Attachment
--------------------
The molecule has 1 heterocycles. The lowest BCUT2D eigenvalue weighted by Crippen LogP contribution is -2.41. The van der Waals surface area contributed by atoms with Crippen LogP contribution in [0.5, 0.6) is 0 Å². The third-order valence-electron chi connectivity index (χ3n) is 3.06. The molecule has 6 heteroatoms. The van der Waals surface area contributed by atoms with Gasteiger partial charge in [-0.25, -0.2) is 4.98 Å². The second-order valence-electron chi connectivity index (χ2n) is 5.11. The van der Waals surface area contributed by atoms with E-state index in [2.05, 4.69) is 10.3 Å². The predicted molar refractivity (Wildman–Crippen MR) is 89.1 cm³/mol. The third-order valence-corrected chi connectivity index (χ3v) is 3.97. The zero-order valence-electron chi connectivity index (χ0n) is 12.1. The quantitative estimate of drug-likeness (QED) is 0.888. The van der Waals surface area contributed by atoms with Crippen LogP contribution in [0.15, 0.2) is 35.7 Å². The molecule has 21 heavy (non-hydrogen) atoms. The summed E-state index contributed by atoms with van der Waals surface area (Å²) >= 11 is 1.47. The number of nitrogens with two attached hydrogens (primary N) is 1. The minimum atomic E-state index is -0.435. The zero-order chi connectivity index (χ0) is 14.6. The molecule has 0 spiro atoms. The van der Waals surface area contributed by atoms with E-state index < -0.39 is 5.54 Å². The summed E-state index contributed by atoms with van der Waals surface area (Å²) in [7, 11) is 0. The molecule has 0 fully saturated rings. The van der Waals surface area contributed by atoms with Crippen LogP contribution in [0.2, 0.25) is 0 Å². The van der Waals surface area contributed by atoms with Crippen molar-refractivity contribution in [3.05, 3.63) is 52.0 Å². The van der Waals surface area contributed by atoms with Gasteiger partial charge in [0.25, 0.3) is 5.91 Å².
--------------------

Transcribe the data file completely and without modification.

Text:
The molecule has 1 heterocycles. The lowest BCUT2D eigenvalue weighted by Crippen LogP contribution is -2.41. The van der Waals surface area contributed by atoms with Crippen LogP contribution in [0.5, 0.6) is 0 Å². The third-order valence-electron chi connectivity index (χ3n) is 3.06. The molecule has 6 heteroatoms. The van der Waals surface area contributed by atoms with Gasteiger partial charge in [-0.25, -0.2) is 4.98 Å². The second-order valence-electron chi connectivity index (χ2n) is 5.11. The van der Waals surface area contributed by atoms with E-state index in [2.05, 4.69) is 10.3 Å². The predicted molar refractivity (Wildman–Crippen MR) is 89.1 cm³/mol. The third-order valence-corrected chi connectivity index (χ3v) is 3.97. The zero-order valence-electron chi connectivity index (χ0n) is 12.1. The quantitative estimate of drug-likeness (QED) is 0.888. The van der Waals surface area contributed by atoms with Crippen LogP contribution in [0.15, 0.2) is 35.7 Å². The molecule has 21 heavy (non-hydrogen) atoms. The summed E-state index contributed by atoms with van der Waals surface area (Å²) >= 11 is 1.47. The number of nitrogens with two attached hydrogens (primary N) is 1. The minimum atomic E-state index is -0.435. The zero-order chi connectivity index (χ0) is 14.6. The molecule has 0 spiro atoms. The van der Waals surface area contributed by atoms with E-state index < -0.39 is 5.54 Å². The summed E-state index contributed by atoms with van der Waals surface area (Å²) in [7, 11) is 0. The molecule has 0 fully saturated rings. The van der Waals surface area contributed by atoms with Crippen LogP contribution in [0.2, 0.25) is 0 Å². The van der Waals surface area contributed by atoms with Crippen molar-refractivity contribution in [3.05, 3.63) is 52.0 Å². The van der Waals surface area contributed by atoms with Gasteiger partial charge in [0.25, 0.3) is 5.91 Å².